cover image Big Little Brother

Big Little Brother

Kevin Kling, illus. by Chris Monroe. Minnesota Historical Society/Borealis, $17.95 (48p) ISBN 978-0-87351-844-4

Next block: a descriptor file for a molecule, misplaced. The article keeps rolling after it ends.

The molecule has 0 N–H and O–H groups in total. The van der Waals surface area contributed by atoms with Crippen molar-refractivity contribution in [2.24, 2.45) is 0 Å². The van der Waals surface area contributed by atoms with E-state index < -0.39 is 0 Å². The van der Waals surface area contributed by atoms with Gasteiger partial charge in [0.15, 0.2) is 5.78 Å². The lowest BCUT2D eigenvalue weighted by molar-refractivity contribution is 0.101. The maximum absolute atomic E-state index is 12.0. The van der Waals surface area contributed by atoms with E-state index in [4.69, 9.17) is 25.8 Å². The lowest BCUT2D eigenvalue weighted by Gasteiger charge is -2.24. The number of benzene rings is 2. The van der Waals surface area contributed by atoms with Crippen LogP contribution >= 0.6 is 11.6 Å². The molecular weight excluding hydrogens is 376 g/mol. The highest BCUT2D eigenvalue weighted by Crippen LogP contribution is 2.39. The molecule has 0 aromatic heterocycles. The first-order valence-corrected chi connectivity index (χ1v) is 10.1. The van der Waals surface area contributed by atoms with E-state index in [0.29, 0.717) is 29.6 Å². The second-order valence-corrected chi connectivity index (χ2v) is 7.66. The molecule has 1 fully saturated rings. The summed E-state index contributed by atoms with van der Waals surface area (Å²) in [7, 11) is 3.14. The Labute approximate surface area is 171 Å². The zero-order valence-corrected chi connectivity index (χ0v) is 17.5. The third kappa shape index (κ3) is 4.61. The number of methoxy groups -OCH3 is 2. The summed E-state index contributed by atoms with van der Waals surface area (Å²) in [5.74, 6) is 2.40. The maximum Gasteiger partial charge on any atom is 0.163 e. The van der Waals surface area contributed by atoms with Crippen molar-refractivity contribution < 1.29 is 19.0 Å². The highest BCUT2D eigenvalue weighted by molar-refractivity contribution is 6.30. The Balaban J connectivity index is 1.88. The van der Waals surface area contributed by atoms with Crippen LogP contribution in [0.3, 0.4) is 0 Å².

On top of sibling rivalry and displacement fears, the four-year-old narrator of this story has a bigger problem (literally): his two-year-old brother is taller than he is. “Now people think he is my older brother,” says the beleaguered, bespectacled boy. But when a bully threatens the narrator during pretend-play Thanks-giving preparations at daycare, having a big little brother comes in handy. Although the premise takes some suspension of disbelief, Kling, an adult author and NPR commentator, makes an assured children’s book debut. His narrator is endearingly nerdy and acutely observant: “He grabs the first donut he sees and holds it all day,” the boy says of his annoying sibling, later adding, “When he falls asleep at night, his hands unfold and donut crumbs fall out.” (Kling also sneaks in a joke about Thanksgiving dinner dynamics that should elicit a knowing grin from grownups.) Monroe (the Monkey with a Toolbelt series) has an eloquent, poignant ink line that gives her cartooning an empathic, deadpan vibe, and she gets a lot of comic mileage from the younger brother’s goggle-eyed, phlegmatic demeanor. It’s mumblecore for the picture-book crowd. Ages 4–8. (Nov.)